Nigerian governors have summoned an emergency meeting over the ongoing probe of how they spent the N522bn Paris Club loan refund which was shared to the states in December 2016, by the Federal Government.
The Director General of the Nigeria Governors’ Forum, Mr. Bayo Okauru, stated this in an interview with one of our correspondents in Abuja on Monday.
Okauru said the governors decided to meet in order to clarify some of the issues being raised by the Economic and Financial Crimes Commission in its investigations.
“Yes, the governors are meeting soon, probably this week to take a position and address some of the issues being raised by the EFCC,” Okauru said.
He, however, said the NGF had nothing to hide in its account.
The PUNCH learnt that EFCC investigators had earlier invited the three signatories to the account of the NGF to its office, where they were questioned on the running of the forum’s account.
The EFCC had earlier told one of our correspondents on Monday that it was at the preliminary stage of the investigation of the 36 state governors in connection with the N522bn Paris Club loan refund, which was shared to the states by the Federal Government.
The Federal Government had, in December, 2016, approved N522.74bn to be paid to the 36 states of the federation as part of the reimbursement for the over-deductions on the Paris Club loan.
The state governments had submitted their claims of over-deductions for external debt servicing arising between 1995 and 2002 to the Federal Government due to the first line charge deductions from the federal allocations.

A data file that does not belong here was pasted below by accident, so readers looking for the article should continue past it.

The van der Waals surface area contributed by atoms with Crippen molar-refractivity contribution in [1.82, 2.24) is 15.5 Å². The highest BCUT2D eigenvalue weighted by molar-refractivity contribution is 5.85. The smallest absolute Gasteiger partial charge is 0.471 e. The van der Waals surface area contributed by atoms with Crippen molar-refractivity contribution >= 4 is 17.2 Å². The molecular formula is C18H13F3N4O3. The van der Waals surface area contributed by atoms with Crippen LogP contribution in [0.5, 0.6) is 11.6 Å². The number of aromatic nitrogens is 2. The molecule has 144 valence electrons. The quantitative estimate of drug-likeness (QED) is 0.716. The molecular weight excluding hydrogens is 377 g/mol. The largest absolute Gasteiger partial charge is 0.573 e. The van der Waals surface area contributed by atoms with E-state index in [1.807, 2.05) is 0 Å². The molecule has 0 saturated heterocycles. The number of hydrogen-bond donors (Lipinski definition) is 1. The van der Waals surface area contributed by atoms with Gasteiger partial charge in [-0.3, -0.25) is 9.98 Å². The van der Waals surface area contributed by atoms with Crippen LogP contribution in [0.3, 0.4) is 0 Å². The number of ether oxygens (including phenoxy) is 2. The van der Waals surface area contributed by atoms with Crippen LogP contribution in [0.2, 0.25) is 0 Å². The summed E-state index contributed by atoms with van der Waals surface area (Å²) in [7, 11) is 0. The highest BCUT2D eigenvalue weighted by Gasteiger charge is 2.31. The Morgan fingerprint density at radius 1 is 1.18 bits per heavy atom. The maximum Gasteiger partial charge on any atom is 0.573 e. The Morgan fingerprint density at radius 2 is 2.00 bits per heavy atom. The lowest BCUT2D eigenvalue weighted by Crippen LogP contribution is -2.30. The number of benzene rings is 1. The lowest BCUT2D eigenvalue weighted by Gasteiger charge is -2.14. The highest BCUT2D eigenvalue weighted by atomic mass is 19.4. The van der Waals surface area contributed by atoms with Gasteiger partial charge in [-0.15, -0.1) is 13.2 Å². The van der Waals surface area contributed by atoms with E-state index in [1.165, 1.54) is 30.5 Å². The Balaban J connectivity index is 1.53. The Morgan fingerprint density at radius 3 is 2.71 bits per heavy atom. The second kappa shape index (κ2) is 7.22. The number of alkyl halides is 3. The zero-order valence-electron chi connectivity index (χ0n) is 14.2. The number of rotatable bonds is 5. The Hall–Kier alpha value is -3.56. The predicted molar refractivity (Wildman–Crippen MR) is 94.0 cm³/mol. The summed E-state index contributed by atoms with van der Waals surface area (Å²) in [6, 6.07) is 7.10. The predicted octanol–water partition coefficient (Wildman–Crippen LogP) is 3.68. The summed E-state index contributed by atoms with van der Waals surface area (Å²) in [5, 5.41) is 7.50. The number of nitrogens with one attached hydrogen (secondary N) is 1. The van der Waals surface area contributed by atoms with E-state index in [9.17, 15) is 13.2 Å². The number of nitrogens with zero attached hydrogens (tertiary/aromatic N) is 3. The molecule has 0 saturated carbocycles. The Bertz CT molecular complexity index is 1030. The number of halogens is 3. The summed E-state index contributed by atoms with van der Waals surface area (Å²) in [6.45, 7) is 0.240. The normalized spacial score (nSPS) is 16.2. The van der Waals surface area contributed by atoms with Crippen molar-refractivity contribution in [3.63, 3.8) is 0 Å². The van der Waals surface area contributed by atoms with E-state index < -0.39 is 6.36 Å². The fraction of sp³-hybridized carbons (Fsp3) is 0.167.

The EFCC said in a statement by its spokesman, Mr. Wilson Uwujaren, on Monday, that no governor had been indicted so far.
The statement read in part, “The commission wishes to state unequivocally, that no state governor or the Senate President has been indicted so far by the investigation which is still at a preliminary stage.
“Also, insinuations about a cover-up by some officials of the commission are untrue as there is no incentive to do so.
“The commission implores the media to be circumspect in the reportage of this delicate issue in order not to jeopardise ongoing investigation, and be assured that they would be fully briefed of developments as soon as a breakthrough is achieved.”
Many of the states reportedly shared their portions with their local governments mostly to settle the backlog of salaries and some of the state-owned debts.
The money was, however, not shared evenly among the states. As of January, N388bn of the money had been released to the states.
Rivers, Lagos, Katsina, Kaduna, Akwa Ibom and Baylesa states were said to have received N14.5bn each while Imo, Niger, Jigawa and Borno states received about N13bn each.
Yobe, Plateau, Ogun, Abia and Zamfara states were said to have received N10bn each while Sokoto, Osun, Kogi, Kebbi, Edo, Cross River and Anambra states got about N11bn each.
Benue and Bauchi states reportedly got about N12bn each.
Other states are Ebonyi, N3.3bn; Adamawa, N4.8bn; Gombe, N8.3bn; Ekiti, N8.8bn; Enugu, N9.9bn; Kwara, N5.4bn; Ondo, N6.5bn; Nasarawa, N8.4bn; Ondo, N6.5bn; Taraba, N4.2bn; and Oyo, N7.2bn.
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